Yes, individuals and or organizations have a grave responsibility to the public to report any digital security failures. That is because it would be unfair for them to hide it from the public because then the victims of the “failure” would not have the opportunity to take proper precautions to try and protect themselves from any further harm. Take the TJX Breach for example; they had experienced a breach in 2009 because they did not follow the correct standards in order to protect their customers. The worst part was that they hid this breach from the public for a long period of time, which ultimately hindered the victims from helping themselves in the sense of contacting their banks in order to enhance protection and investigation. It was said that, “at least 94 million domestic and international accounts containing credit card, debit card, and check information. Ten months after, Visa said the hack cost it at least $68 million in fraud-related losses” (Mangalindan, 2012).
Me being a customer definitely have the right to know if my personal information has been accessed. It would be especially alarming to see that money is being wired out of my account and no knowing where the source is coming from or how someone was able to gain access. If I am making transactions through a store front or online and someone has breached their system, I should be contacted immediately so I can take personal precautions. I don’t think it is fair for a company to selfishly hide the fact that their system isn’t up to standards while my information is being stolen. Although they will face consequences by telling the public that they are facing security issues, it is there moral responsibility to let me know if I am in harm. I chose their company because in some way I trust them to fulfill the utmost customer service. If they are hiding matters that concerns my well being they have failed and deserver to be shut down permanently for deceiving the public and causing distress to their loyal consumers.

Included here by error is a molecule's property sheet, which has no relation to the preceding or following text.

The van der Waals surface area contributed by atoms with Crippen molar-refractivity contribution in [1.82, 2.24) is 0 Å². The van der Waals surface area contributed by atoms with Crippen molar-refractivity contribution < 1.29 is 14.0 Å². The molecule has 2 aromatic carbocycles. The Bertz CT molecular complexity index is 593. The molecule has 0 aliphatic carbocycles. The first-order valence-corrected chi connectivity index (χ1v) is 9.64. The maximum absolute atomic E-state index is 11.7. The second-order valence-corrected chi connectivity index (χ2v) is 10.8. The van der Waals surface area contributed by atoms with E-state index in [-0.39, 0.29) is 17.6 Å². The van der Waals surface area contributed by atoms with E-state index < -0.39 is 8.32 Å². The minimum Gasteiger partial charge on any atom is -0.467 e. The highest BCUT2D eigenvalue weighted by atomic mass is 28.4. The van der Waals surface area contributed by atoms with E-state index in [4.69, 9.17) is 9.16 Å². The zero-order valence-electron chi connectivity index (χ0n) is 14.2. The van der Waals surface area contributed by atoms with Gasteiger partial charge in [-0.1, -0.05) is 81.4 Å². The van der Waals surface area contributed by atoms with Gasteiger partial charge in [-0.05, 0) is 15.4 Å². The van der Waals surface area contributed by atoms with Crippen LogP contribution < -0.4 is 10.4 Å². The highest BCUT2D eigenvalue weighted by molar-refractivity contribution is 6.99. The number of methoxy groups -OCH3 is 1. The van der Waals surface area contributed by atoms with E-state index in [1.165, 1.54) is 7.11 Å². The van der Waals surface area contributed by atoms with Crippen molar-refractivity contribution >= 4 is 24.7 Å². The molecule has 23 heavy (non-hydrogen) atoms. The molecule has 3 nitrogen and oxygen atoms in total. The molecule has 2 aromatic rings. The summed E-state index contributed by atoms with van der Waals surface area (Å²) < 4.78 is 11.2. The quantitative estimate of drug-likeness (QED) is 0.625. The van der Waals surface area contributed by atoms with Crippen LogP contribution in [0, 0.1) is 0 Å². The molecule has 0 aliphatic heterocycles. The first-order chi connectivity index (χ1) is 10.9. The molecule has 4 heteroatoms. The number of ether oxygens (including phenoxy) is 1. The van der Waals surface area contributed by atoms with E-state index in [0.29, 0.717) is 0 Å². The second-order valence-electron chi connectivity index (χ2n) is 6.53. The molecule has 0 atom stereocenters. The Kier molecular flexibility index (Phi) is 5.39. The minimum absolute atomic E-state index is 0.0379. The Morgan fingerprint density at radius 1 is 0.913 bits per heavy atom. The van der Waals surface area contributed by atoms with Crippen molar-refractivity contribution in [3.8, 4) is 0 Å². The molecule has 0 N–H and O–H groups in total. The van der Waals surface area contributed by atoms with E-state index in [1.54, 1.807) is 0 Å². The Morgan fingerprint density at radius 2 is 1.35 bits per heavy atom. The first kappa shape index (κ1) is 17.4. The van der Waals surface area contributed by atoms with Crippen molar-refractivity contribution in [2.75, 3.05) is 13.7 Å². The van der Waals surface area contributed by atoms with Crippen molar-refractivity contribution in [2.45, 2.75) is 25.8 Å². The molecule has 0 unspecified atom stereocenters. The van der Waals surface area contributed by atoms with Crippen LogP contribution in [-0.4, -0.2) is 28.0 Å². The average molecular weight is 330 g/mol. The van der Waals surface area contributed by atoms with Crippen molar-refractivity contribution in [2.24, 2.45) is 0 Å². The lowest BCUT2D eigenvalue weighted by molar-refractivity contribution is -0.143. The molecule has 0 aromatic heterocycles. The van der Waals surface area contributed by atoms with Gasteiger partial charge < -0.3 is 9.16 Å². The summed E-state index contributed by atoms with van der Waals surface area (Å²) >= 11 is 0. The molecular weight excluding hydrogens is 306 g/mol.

I would not stop making online purchases just for the pure convenience of not having to wait on line and search for hours through merchandise. Although it is said that “nearly $2.6 billion dollars is lost a year through online shopping fraud”, I would still take the chance for those reasons alone (Sullivan, 2004). In addition I would not stop participating in online shopping because I believe that risk can happen anywhere. I can’t live my life in constant fear of being hacked or harm in a financial way because if it doesn’t happen online it can happen at a government regulated ATM or bank. However, from reading the articles, for future transactions I will make sure to check my account statement to make sure everything is looking kosher. For me to change my opinion on online shopping I would have to be guaranteed to loose money or know that the website I want to buy from has horrible security protection. Also if the website is not FDIC approved in terms of protection and reliability. Some websites are clearly scams and those are the type of site I stay far away from.
*Mangalindan, JP. “9 of the worst security breaches ever.” CNNMoney. Cable News Network, 8 June 2012. Web. 17 Apr. 2014. <http://money.cnn.com/galleries/2012/technology/1206/gallery.9-worst-security-breaches.fortune/8.html>.
*Sullivan , Bob. “Online fraud costs $2.6 billion this year.” msnbc.com. NBCNews, 11 Nov. 2004. Web. 17 Apr. 2014. <http://www.nbcnews.com/id/6463545/ns/technology_and_science-security/t/online-fraud-costs-billion-year/#.U1CIitxN1uY>.